A terrifying monster stirred in the pit of her stomach, eerie and black like the deep sea. It was the monster of Grief and Loss, and it opened its wide mouth – an even darker void, about to suck out her insides until there was nothing left but a fragile shell. But wait, Esther thought, and the monster paused to listen, if I follow the direction of the mist, and if I follow it very soon, I can reunite with the spirit of Sol. The monster closed its mouth slowly, encouraging her to continue. And when I find Sol’s spirit, I will bring him back home, and it will be as if none of this happened.
The monster nodded its approval.
Esther dashed back inside the house, past her parents and the body of Sol, her bed blanket flailing. “Esther, what in the world are you in such a hurry for? Aren’t you going to mourn Sol’s passing with us?” asked the blur of Esther’s mother, as Esther swooped into her bedroom.
On came her warm coat and her lace-up boots. “I’m going to look for the mist,” Esther called out in response. “It took Sol away from me, and I’m going to get him back.” With one long, twirling movement she tossed a knitted scarf around her neck and turned from the room. The bed blanket lay crumpled on the floor.
“Don’t be silly, Esther,” said her mother from the living area, again visible to Esther. “Sol can’t come back. It wouldn’t be right.” The shapes her mother's face took were kind ones, but her voice sounded an awful lot like the black monster.
Esther felt more alone than she’d ever been before. The walls and the furniture had changed somehow, as if she were navigating another universe. The black monster in her gut crept towards her chest, wrapping its clawed fingers around her beating heart. Are you afraid? It asked in a purring voice.
Esther made a concerted effort not to look at the body on the rug as she made for the front door. Her parents watched her through the steam of their mugs.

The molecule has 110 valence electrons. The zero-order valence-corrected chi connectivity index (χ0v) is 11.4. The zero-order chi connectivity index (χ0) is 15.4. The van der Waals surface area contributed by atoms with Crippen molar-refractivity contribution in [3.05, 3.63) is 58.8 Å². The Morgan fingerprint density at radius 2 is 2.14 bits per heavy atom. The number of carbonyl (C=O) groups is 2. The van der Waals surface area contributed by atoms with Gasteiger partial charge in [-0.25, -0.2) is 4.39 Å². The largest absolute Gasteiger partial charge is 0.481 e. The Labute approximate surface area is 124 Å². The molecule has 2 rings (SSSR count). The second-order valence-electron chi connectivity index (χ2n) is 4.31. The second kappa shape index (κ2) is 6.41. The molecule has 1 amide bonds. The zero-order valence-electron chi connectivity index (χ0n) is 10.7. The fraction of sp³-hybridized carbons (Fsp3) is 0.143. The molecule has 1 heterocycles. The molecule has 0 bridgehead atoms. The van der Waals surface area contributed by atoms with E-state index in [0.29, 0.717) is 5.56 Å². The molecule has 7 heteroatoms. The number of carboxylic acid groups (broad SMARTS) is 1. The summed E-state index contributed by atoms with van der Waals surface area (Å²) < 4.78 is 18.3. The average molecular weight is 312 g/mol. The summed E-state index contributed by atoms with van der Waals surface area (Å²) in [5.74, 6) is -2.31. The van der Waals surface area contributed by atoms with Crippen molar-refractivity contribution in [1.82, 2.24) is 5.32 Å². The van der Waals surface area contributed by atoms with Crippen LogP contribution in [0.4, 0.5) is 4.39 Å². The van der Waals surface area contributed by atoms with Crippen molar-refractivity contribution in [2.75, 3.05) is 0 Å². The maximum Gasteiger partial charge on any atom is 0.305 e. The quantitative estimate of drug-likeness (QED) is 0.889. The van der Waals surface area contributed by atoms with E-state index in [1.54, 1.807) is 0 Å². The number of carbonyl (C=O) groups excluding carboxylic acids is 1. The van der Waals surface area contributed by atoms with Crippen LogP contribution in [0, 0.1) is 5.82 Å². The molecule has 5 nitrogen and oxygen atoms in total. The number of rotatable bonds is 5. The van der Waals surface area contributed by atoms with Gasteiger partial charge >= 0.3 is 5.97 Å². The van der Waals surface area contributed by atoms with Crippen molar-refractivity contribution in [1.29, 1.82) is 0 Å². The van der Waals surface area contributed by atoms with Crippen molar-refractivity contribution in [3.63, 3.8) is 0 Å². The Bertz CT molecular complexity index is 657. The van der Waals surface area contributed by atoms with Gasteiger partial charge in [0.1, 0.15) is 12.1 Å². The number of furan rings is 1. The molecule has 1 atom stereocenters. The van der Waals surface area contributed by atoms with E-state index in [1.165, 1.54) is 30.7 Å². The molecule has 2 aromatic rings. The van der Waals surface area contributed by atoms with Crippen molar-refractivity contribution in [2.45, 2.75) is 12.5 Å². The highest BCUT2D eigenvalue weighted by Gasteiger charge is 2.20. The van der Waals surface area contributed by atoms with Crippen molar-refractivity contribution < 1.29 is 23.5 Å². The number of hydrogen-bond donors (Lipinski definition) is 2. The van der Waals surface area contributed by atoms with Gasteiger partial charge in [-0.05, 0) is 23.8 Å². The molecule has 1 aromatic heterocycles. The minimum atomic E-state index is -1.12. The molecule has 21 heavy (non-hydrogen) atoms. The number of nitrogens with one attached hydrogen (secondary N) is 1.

Outside the kitchen, the tit bird pecked at the windowpane.
“Esther, don’t leave." Her father's voice carried over to Esther. "We need to bury Sol’s body before it starts to smell.”
The monster chuckled.
Esther stepped outside.
Mist swirled on her breath on the other side of the door. Above the porch roof smoky clouds monopolized the sky, stretching into a vast canvas no one had bothered to illustrate. Esther wondered how far Sol had run to within the mighty wall of trees.
She could hear her father’s footsteps looming behind, wanting to reach out and pull her back to that body on the rug. They didn’t understand the spirit of the dog who chased the mist, or the spirit of the girl about to chase the dog. She would bring Sol back to the house.
Esther dropped from the porch and hurried towards the trees. Leaves and branches wrap layers around her, swallowing her up in emerald. The calls of her two parents drowned into bird calls the further she ventured into the woodland.
Occasionally a glimpse of surrounding hills revealed the direction of the nomadic mist, slinking its way across the lofty terrain. On and on she trekked, her scarf pulled high around her neck. It wasn't until she'd stopped by an uprooted tree that the extent of her aloneness appeared. Her home was a long way away; she was in the mist's territory now.
Esther scanned the area around the fallen tree. The day was still young, yet she had travelled quite a distance already.
It was then she came across her first unusual spirit of the forest.